Blog Post

These Catholics Died for the Faith in 2023

Catholics are still dying for the Faith. In 2023, 20 men and women from nearly every continent laid down their lives for Christ, including a mother and daughter who were killed in Gaza as they walked into a Catholic church, two young students who were killed when a bomb was detonated at a Mass in the Philippines, and a Nigerian priest who was burned alive in his rectory.

Although the Church does not yet refer to these persons as martyrs, the Vatican recognizes any of the baptized who die in a violent way while engaged in the life of the church. By the end of 2023, the names of one bishop, eight priests, one seminarian, a novice, two non-religious men and seven laypersons were entered on this list.

According to the report by Agenzia Fides, the highest number of deaths occurred in Africa where nine people were killed including five priests, a seminarian, a novice and two religious men. Six people lost their lives in the Americas including 1 bishop, 3 priests and two lay women. In Asia, 4 lay men and women died violently., and one layman was killed in Europe.

But these are just the numbers. The stories behind the numbers are as tragic as they are inspiring. For example, in north central Nigeria, Fr. Isaac Achi, 61, was killed during an attack on his parish which was perpetrated by a group of armed men. The attack took place at 3 a.m. when the group tried to enter the parish residence. When they were unable to gain entrance, they set fire to the house, burning the priest alive. Pope Francis pleaded for prayers when Father Achi was killed, saying, “So many Christians continue to be the target of violence: let us remember them in our prayers!”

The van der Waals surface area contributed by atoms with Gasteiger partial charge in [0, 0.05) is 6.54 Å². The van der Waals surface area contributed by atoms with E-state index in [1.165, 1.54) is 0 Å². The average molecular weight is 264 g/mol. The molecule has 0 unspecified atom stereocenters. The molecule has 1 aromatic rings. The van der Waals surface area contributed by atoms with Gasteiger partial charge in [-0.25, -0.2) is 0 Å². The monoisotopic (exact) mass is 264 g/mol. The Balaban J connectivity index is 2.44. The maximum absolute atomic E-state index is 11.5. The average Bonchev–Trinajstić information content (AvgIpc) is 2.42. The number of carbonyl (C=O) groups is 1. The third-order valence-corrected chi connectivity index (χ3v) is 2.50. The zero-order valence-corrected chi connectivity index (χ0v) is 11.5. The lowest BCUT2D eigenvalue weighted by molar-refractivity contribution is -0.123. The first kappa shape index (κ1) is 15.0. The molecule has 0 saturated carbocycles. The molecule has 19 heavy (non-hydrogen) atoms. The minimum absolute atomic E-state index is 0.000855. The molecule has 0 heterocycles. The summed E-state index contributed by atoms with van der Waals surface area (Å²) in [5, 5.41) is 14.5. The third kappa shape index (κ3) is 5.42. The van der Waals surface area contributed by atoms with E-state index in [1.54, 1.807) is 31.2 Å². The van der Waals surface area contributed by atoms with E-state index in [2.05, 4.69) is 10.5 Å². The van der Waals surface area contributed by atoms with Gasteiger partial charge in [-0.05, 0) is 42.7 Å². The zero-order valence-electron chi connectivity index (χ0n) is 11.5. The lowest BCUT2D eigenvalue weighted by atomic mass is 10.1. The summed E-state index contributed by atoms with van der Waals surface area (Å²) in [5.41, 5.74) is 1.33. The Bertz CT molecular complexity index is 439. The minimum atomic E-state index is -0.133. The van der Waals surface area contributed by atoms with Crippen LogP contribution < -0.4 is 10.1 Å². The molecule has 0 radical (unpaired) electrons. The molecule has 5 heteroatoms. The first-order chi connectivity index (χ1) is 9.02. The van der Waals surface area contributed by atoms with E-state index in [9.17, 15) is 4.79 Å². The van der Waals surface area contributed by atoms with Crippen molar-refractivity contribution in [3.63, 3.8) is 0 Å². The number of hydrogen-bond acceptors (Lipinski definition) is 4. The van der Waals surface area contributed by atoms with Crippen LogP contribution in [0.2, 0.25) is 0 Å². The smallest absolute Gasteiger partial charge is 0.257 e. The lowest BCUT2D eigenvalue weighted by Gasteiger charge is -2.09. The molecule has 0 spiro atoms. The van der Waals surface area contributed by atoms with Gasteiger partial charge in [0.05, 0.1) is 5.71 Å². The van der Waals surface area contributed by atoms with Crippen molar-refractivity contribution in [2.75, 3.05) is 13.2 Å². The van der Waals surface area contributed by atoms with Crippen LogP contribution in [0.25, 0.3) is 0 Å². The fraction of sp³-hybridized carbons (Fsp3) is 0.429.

Diego Valencia, a 65-year-old layman and sacristan from Cadiz, Spain, was killed on January 25, 2023 after being struck with a machete wielded by a young Moroccan national. According to the report, the assailant originally broke into the church of San Isidro before the start of the 7 p.m. Mass and assaulted the parish priest who was seriously injured. He then went to the church of Nuestra Senora de La Palma, where Diego served as sacristan, and injured three people including Diego who tried to stop him. Although he managed to drag himself out of the church after being hit in the abdomen, Diego was chased by the assailant who caught up to him and killed him. “He died to defend the faith, the church and the faithful within the church,” commented one of the priests of Our Lady of La Palma church. Diego Valencia was married and a father of two children who also had two grandchildren.”